As any racer that’s ever broken one knows, all axles are not created equal. Sure, the basic principle is the same — a means of transferring the power from the ring gear to the wheel and tire — but that’s where the similarities end between not only an OEM axle and one designed buy the aftermarket for high-performance use, but even from one aftermarket brand to the next.
Materials, forging and machining processes, spline count, spline length, and even the shape of the spline tooth are all key in the longevity and efficiency of an axle, and Mark Williams Enterprises (MW) has amassed decades of data and know-how in developing the best axle it possibly can for the most extreme of drag racing uses.
Naturally, MW’s axles feature the larger shaft diameter and 35- and 40-spline tooth count that’s become the standard in drag racing over the decades, but it’s not simply the tooth count that matters. MW uses a 45-degree pressure angle (the angle of the spline, in layman’s terms), but also machines the spline in an “involute” fashion, which is a slight curve in the faces of the spline for improved contact area.
As MW notes, spline length is also critical — the axle splines should be long enough to engage the differential or spool, but not so long that they result in twisting under load. Rather than machine the axles long and cut them to length, MW custom-machines every axle for the application, so that the spline length is to its exacting standard.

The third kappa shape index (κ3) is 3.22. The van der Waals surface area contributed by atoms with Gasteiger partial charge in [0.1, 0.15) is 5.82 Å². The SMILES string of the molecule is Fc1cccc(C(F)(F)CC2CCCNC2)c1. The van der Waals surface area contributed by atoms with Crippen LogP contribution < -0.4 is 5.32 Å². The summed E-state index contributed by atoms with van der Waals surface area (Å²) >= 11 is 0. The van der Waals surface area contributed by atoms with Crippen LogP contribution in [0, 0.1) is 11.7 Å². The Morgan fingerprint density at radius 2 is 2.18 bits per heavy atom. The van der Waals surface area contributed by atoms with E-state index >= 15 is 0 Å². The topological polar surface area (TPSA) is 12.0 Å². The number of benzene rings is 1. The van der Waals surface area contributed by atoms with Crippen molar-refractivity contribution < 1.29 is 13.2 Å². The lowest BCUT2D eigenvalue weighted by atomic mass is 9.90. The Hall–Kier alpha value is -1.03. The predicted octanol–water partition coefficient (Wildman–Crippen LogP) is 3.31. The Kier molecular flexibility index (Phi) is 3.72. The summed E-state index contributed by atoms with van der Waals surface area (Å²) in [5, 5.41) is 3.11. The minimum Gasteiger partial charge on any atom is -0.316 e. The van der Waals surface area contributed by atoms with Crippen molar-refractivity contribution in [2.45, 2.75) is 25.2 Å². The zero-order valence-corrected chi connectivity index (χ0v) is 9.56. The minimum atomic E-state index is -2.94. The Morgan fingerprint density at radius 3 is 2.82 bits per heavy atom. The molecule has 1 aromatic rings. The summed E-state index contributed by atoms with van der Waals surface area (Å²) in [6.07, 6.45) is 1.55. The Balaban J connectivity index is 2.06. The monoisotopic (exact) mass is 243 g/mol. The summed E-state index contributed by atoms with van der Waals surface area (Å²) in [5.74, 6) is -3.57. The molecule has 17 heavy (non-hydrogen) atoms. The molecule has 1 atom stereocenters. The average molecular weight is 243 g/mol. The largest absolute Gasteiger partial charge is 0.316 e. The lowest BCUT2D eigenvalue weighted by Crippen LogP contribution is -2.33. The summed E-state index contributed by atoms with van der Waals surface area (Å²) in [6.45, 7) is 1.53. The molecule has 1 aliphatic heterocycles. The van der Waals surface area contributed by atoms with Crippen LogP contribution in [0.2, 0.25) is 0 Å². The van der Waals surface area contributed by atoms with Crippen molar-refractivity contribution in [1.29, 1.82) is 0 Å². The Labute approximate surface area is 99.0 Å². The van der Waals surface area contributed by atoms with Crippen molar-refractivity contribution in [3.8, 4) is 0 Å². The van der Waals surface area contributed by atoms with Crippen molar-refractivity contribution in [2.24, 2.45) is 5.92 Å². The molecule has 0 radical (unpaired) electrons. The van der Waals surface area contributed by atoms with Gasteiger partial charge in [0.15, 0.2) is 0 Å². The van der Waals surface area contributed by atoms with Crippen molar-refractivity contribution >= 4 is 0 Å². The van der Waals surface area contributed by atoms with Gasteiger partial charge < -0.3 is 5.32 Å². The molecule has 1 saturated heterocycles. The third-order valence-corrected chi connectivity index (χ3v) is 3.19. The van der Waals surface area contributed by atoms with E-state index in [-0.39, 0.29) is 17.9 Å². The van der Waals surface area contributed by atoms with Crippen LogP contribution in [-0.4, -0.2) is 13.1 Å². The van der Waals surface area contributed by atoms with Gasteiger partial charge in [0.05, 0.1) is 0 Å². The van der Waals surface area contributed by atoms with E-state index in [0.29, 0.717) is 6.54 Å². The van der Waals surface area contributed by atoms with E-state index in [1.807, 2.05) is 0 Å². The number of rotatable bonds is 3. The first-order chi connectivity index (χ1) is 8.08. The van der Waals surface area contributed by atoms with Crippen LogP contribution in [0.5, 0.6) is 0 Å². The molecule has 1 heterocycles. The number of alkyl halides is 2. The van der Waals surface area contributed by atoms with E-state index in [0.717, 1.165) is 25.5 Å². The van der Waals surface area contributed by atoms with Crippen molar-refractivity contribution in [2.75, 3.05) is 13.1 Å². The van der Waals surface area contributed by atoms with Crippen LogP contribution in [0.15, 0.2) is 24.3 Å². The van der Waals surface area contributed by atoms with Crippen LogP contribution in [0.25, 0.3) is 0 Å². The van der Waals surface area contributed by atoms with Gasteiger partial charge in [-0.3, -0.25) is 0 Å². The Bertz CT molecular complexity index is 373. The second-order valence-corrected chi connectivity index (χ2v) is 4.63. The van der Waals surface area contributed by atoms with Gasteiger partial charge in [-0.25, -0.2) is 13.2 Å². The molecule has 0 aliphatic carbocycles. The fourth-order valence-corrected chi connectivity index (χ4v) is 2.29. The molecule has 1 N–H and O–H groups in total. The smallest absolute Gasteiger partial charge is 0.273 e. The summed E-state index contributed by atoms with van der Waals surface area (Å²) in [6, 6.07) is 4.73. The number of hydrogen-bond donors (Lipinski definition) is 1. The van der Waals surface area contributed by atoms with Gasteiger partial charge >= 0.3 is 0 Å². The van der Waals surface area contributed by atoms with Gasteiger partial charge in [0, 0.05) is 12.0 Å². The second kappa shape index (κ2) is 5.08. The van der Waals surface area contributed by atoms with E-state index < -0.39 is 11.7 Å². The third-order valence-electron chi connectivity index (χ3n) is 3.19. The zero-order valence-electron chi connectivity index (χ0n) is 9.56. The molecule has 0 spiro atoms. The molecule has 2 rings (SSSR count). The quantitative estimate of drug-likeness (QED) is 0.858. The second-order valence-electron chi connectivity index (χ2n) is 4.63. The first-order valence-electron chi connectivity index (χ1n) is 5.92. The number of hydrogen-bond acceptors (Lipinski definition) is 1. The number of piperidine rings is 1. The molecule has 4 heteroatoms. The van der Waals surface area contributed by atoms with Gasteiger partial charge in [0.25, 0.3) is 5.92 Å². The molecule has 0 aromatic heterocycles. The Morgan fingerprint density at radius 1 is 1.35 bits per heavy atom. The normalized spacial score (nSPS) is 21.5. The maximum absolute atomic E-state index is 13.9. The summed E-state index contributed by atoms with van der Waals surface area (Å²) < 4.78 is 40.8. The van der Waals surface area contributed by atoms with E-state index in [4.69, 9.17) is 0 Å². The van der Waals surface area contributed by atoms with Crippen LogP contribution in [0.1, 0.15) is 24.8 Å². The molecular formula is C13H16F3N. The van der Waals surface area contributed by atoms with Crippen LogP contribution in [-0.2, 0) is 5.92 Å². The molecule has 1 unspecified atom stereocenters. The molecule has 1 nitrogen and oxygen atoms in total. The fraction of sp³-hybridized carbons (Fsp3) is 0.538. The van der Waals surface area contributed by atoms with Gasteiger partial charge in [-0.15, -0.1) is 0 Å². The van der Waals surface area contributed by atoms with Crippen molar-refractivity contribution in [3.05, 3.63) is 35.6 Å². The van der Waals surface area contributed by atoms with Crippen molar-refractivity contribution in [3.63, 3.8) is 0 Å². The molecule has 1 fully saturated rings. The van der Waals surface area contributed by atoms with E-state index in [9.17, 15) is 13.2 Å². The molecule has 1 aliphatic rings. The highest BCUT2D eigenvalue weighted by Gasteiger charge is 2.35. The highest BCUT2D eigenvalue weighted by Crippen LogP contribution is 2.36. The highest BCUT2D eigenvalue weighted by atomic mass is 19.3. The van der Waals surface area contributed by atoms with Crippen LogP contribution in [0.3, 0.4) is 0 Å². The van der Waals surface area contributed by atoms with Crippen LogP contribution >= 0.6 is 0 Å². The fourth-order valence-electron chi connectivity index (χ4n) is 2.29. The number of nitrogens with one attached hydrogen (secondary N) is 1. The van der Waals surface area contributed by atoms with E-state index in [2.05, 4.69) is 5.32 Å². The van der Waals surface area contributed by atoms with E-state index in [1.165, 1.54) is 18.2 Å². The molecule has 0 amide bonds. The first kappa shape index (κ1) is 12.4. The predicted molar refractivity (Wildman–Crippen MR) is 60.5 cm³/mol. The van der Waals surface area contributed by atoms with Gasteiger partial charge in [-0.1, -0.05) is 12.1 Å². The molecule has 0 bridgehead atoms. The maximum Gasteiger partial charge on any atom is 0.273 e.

MW also focuses on bearing size and seat and shaft taper — by using the proper bearing and gradually tapering the shaft, the axle can torsionally flex and rebound rather than break, leaving your car sitting cattywampus on the starting line in embarrassing fashion.
MW’s axle lineup includes its MasterLine, made from a high manganese steel, Hi-Torque, made from a nickel-chromium-molybdenum alloy, and Ultimate, made from a tough 300M alloy.
To learn more about and to order your MW axles, visit them here.